In order to eliminate these disadvantages, an ion exchanger, especially for caesium-ion exchange, is composed according to the invention of zirconium phosphate in the form of granular particles and containing a proportion of up to 60% of an ammonium or potassium salt of phosphotungstic acid or phosphomolybdic acid.

The granular particles referred to above are suitable for use in an ion exchange column and permit of caesium fixation in all media up to a pH value of the order of 8 to 9. Above this pH value, either dissolution or hydrolysis of the ion exchanger would be observed.

The ammonium or potassium salts of phosphotungstic or phosphomolybdic acid which are especially soluble in nitric acid have negligible solubility when they are incorporated in granular particles of zirconium phosphate.

Patented Dec. 23, 1969 Thus, whereas the solubility of zirconium phosphate in 1 N HNO is zero and the solubility of ammonium phosphotungstate or phosphomolybdate alone is equal to 2%, the solubility of said phosphotungstate or said phosphomolybdate when incorporated in the granular particles of zirconium phosphate is only equal to 0.25%.

In order to manufacture the above-mentioned caesiumion exchanger, it is possible, for example, to prepare first of all an aqueous suspension of ammonium phosphotungstate or ammonium phosphomolybdate. Zirconium phosphate is then precipitated in the midst of said suspension by adding simultaneously phosphoric acid and a solution of a soluble salt of zirconium, for example zirconyl chloride. The precipitate obtained is granular.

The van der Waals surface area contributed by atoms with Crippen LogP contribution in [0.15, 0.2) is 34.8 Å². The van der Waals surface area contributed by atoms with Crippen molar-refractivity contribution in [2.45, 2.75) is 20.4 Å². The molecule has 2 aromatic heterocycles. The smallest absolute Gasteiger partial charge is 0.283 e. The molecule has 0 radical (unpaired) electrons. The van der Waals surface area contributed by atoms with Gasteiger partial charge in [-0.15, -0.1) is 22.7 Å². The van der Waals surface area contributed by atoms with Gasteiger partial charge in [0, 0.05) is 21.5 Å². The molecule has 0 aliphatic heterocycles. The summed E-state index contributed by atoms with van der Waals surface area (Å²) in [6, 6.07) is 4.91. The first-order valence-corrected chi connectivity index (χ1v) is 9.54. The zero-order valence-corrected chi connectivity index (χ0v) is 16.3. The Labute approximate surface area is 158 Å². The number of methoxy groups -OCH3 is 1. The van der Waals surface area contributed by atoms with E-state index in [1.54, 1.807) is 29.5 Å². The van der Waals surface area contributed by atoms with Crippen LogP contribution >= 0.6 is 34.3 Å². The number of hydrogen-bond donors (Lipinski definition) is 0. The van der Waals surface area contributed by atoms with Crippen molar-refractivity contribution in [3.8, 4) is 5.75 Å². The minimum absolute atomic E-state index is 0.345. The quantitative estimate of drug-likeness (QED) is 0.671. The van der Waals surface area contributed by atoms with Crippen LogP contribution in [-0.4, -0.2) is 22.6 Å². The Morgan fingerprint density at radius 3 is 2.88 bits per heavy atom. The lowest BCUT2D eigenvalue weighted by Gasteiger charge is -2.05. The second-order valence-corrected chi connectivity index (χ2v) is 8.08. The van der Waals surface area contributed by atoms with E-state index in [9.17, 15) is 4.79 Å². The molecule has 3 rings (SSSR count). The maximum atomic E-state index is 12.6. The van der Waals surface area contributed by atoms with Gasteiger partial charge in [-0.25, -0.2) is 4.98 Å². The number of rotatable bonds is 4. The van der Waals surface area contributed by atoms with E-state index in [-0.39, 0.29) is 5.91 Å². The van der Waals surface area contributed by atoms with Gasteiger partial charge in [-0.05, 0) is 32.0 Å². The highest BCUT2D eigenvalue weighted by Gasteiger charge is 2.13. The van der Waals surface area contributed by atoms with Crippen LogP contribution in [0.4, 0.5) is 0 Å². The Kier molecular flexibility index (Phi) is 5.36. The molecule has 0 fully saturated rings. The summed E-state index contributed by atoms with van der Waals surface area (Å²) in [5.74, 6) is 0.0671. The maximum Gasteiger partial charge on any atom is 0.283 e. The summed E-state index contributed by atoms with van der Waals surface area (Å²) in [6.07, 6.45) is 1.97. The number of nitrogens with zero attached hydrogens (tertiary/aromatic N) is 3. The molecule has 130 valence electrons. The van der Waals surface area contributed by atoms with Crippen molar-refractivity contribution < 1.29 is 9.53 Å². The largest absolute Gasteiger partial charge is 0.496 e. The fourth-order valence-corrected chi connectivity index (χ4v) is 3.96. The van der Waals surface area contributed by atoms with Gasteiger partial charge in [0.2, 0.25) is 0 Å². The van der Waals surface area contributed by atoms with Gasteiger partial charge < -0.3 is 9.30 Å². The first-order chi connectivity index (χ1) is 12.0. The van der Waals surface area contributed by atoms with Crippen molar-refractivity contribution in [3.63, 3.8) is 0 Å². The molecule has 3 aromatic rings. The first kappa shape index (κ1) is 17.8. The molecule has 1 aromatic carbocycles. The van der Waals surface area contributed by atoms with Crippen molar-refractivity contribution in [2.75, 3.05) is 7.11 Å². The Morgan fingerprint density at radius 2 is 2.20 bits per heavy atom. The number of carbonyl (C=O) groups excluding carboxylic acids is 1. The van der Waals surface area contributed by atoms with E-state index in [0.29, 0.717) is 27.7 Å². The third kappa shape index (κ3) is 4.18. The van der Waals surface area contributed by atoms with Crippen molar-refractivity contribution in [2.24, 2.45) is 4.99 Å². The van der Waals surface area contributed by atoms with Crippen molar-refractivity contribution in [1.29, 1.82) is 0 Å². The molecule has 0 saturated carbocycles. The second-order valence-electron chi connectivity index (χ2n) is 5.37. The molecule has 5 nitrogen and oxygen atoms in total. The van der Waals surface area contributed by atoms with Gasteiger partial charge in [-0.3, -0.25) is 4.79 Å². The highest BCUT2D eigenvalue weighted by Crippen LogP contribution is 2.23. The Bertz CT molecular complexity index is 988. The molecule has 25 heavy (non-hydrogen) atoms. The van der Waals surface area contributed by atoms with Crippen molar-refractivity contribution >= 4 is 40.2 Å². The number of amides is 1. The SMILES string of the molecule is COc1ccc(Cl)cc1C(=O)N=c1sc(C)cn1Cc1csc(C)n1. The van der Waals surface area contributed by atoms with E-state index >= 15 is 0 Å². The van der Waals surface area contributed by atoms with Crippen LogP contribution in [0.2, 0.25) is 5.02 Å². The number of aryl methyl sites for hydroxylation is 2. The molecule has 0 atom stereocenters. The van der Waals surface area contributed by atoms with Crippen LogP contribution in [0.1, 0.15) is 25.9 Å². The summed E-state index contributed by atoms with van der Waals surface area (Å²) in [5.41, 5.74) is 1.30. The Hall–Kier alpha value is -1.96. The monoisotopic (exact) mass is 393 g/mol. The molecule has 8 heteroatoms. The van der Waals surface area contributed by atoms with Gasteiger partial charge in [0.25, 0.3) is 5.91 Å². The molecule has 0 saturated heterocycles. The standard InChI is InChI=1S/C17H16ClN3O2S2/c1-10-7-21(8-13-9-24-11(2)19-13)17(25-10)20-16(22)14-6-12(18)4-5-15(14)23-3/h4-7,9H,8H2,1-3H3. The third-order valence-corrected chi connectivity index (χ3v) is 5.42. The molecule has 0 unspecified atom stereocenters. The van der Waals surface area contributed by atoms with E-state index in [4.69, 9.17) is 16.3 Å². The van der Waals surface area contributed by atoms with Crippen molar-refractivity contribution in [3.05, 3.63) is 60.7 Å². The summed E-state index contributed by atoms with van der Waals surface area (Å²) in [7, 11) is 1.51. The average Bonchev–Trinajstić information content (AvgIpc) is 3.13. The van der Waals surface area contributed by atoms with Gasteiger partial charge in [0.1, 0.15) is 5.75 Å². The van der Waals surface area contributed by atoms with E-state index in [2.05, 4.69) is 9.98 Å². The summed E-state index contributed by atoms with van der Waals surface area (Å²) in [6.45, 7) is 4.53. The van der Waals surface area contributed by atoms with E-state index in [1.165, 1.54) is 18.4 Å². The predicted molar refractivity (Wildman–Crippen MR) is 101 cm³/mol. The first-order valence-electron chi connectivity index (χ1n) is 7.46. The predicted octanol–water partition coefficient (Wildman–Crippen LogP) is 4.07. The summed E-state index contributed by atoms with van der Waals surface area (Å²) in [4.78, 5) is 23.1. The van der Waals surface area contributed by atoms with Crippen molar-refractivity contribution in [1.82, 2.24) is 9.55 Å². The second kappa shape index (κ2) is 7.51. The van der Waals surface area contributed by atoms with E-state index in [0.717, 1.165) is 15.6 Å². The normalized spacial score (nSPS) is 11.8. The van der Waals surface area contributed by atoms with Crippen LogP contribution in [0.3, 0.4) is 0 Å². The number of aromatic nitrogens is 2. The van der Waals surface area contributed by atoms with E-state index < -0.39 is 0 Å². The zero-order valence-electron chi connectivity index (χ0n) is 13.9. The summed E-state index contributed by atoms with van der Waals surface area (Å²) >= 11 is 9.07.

The quantity of zirconium ion employed per liter of suspension is usually less than 18 g. and the phosphoric acid, the concentration of which is preferably within the range 1 N to 6 N, is added in excess, for example 1n a quantity which can amount to double that which is theoretically necessary.

There will be given hereinafter a number of dilferent examples of application of an ion exchanger in accordance with the invention. The practical arrangements which will be described in connection with these examples must be considered as forming part of the invention, it being understood that any equivalent arrangements could equally well be adopted without thereby departing from the scope of this invention.

An ion exchanger has been prepared which contained 20% ammonium phosphotungstate and an ion exchanger containing respectively 15, 20 and 30% of ammonium phosphomolybdate.

EXAMPLE 1 There is prepared a suspension of ammonium phosphotungstate by intimately mixing 3.133 g. of phosphotung- ,stic acid and 0.3 g. of ammonium nitrate in 500 ml. of

Water. While stirring powerfully, there are simultaneously added in said suspension 84.5 ml. of 4 N phosphoric acid and 250 ml. of a solution of zirconyl chloride in a proportion of 16.5 g./l.

The precipitate is allowed to settle, is then washed with 0.1 N nitric acid before being dried at a temperature in the vicinity of C.